Terence Blacker: 'Thought For The Day' has had its day

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The soundtrack to our lives contains certain noises which exist primarily to reassure the more vulnerable citizens of middle Britain that old values and traditions live on. The shipping forecast, eager middle-class voices singing "Jerusalem" on the Last Night of the Proms, the Queen's Speech: the content of all these things is unimportant beside the fact that they still exist. They are little comfort blankets of sound. It is time to admit that one of these aural symbols of national continuity has well and truly outlived its usefulness. Radio 4's Thought For The Day has got to go.

There was a time when the calming tones of a vicar, Sikh or rabbi, saying nothing in particular but in a soothing, pastoral tone of voice, provided a welcome contrast to the bustle and aggression of the Today programme. Now it seems unbearably patronising, a throwback to the bad old days when tweedy Establishment types took it upon themselves to tell the nation what to think and believe.

Everything is wrong with Thought For The Day. It interrupts a programme of issues, news and discussion at precisely the moment when it is hitting its stride, thereby annoying (and probably losing) many listeners. On Today, views are challenged, often ferociously, by its presenters, yet for those three minutes, some vaguely religious opinion – often rather mediocre and vapid – is given the floor, unchallenged. The general standard of argument is so low that the slot often seems like a sort of celebration of non-thinking. It comes as a shock when a big hitter, like the Archbishop of Canterbury, Rabbi Jonathan Sacks or Clifford Longley, makes a worthwhile point. It is, of course, quite absurd that only those who happen to be marketing a religious faith should be allowed as contributors. The BBC should be reminded that there is such a thing as a thinking non-believer, that an agnostic or an atheist is every bit as qualified to speak of moral and ethical matters as anyone else. The argument that religious views are not represented elsewhere on the Today programme is patently unsustainable.

Yet, oddly, the problem is not that this pause for thought is too long but that it is not nearly long enough. Three minutes of lightweight, uncontroversial waffle in a golden age of controversy is simply irritating.

Never in our history has there been such a general clamour of opinion all around us, in the press, online and in public debates. Everyone now has a point of view and is eager to express it. Yet, extraordinarily, the BBC responds by persisting with a feeble, virtuous sound-bite of sincere nothingness at a time of peak-hour radio.

We need more and better thoughts for the day on Radio 4, away from the ghetto of news and interviews, released from the straitjacket of a three-minute broadcasting slot. There is surely space in the schedules for a programme in which new, interesting and sometimes outspoken new voices debate the big issues behind contemporary events – a more inclusive, more daring Moral Maze. There is a wild and savage jungle of opinion and thought growing rampantly in our early 21st-century culture. In response, each morning at the same time, Radio 4 offers a very small, neat, carefully tended suburban garden. It is not enough.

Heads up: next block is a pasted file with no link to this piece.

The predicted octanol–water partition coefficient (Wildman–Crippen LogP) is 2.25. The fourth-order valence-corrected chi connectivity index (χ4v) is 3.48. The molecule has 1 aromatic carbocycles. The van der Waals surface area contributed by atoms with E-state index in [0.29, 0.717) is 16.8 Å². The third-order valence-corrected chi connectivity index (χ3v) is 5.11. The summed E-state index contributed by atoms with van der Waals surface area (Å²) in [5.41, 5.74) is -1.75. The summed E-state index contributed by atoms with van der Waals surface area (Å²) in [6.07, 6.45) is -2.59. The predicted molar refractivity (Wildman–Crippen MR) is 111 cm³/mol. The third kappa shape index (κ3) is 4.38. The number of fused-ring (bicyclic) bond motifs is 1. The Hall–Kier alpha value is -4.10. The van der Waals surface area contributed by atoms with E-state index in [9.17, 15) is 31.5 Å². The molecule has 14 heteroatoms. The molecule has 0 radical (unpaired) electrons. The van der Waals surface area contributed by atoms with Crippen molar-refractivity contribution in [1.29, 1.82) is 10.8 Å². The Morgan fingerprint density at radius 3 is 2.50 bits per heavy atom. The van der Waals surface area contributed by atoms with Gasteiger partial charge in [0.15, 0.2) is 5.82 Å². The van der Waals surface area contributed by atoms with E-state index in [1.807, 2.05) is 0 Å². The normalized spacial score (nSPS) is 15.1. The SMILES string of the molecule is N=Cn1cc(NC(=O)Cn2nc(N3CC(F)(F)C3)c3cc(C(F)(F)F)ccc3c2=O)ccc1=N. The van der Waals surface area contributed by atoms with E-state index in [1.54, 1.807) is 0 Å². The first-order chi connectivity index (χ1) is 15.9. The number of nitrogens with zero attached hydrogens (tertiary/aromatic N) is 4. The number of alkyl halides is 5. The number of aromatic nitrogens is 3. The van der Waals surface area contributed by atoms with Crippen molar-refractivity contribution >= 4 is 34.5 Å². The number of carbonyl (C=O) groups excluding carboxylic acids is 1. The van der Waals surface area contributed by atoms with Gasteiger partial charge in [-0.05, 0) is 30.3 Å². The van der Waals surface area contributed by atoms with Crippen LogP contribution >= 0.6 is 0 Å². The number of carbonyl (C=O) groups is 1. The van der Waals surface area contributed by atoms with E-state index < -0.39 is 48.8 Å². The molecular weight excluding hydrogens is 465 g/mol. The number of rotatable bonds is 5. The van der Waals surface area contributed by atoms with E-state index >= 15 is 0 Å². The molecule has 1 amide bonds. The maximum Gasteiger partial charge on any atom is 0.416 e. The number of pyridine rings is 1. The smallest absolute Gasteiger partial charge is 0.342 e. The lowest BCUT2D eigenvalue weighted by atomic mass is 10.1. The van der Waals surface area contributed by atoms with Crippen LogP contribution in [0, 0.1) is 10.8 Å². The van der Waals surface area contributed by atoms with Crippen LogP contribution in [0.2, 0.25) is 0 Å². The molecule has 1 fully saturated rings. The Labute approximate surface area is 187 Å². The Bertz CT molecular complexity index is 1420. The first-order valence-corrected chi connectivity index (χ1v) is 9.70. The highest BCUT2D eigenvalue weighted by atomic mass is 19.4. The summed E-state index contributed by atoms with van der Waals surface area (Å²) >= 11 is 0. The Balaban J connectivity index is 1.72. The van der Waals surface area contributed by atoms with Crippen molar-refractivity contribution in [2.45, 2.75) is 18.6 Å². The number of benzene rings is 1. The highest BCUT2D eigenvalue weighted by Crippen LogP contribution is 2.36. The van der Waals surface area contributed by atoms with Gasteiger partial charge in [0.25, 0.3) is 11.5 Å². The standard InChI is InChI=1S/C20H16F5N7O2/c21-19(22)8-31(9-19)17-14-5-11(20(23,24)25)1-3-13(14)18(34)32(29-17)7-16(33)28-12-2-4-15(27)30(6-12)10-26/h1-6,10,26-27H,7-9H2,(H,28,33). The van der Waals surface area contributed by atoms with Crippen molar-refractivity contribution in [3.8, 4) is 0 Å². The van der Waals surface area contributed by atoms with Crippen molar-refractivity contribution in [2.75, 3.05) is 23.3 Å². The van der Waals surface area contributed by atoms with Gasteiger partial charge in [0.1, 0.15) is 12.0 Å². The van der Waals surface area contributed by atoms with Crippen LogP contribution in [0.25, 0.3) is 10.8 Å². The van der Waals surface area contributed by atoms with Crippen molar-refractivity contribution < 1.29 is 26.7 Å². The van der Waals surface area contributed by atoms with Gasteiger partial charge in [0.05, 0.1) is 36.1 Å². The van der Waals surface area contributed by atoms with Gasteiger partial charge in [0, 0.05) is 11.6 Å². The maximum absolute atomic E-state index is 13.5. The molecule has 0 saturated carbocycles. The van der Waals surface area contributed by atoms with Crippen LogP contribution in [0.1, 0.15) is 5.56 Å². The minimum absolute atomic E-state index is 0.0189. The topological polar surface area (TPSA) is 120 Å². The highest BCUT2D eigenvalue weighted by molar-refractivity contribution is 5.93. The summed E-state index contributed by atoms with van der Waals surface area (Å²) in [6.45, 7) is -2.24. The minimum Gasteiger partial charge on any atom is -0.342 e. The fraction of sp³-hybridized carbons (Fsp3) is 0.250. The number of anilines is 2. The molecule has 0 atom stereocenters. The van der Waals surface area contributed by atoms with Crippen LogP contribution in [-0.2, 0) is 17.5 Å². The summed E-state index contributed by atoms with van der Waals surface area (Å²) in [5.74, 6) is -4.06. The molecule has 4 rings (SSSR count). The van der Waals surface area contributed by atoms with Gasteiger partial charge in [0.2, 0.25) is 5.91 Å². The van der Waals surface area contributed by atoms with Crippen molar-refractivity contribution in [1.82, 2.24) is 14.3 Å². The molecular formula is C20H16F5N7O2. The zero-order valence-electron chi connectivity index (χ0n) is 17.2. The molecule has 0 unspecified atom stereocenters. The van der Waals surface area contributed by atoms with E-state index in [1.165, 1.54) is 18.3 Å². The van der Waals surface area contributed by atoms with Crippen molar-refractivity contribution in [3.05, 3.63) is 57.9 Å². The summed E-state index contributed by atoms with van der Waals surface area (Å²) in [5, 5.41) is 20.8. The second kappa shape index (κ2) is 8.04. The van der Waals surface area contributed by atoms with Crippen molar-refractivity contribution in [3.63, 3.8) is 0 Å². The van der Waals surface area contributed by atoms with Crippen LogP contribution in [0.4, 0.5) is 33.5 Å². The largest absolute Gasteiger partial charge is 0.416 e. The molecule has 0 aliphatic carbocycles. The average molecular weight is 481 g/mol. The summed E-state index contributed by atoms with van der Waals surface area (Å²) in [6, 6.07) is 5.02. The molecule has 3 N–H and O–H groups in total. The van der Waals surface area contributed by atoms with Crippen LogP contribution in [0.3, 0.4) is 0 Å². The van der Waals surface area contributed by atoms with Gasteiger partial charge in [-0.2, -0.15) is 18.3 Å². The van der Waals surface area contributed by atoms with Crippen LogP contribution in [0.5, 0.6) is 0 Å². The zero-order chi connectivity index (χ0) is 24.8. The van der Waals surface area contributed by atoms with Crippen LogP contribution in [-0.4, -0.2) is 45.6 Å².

Strewth, meet a Pom who doesn't even whinge

The Australian press has welcomed a double miracle. Firstly, a 19-year-old English student has managed to survive by eating grubs and mosquitoes after getting lost for 12 days in the remote Blue Mountains of New South Wales. Then, the boy's father turned out to be that rarest of things, a Pom who does not whinge.

As it turns out, the whingeing may soon be coming from Australians, and with some justification. Hardly had Jamie Neale and his father Richard Cass been reunited before both of them signed up with a local agent for celebrities, Sean Anderson.

Jamie has a good survival story to tell, says Anderson, who anticipates bids from newspapers for his new client's story. School visits could be organised in which survival skills could be taught. There might even be a diet book. The search for the wandering student is said to have cost the Australian taxpayer about $100,000. Mr Neale and his father have offered their very sincere gratitude.

A sinister tale of political over-correctness

There is something very peculiar about a society which rewards those who write stories to entertain and educate the nation's children by requiring them to buy a certificate confirming they are not paedophiles. It is hardly surprising that normally relaxed and modest writers for children, among them Philip Pullman and Michael Morpurgo, are refusing to visit schools under these humiliating and insulting circumstances.

When authors are obliged by the Government to buy licences of acceptability before they are allowed to talk to their readers, something distinctly sinister is going on.

* That very contemporary phenomenon, the celebrity divorce, is posing all sorts of legal problems. Adjudicating over the divorce proceedings of the Earl and Countess of Spencer, a judge has decreed that the new spirit of openness in family courts should cover public figures as well as "those who live their lives in tranquillity and anonymity."

Then there is the burning question of "brand divergence". Because, like everything else in the world of the famous, a celebrity marriage is a marketable product, and the question of who wins custody of the brand image can be as sharply contested as issues concerning children or even property.

Such things matter, as Sir Paul McCartney and Heather Mills could testify. Sir Paul, well and expensively advised on the public relations side, remains a cuddly national favourite.

Mills, however, who fired her publicity team, has been cast into the outer darkness.

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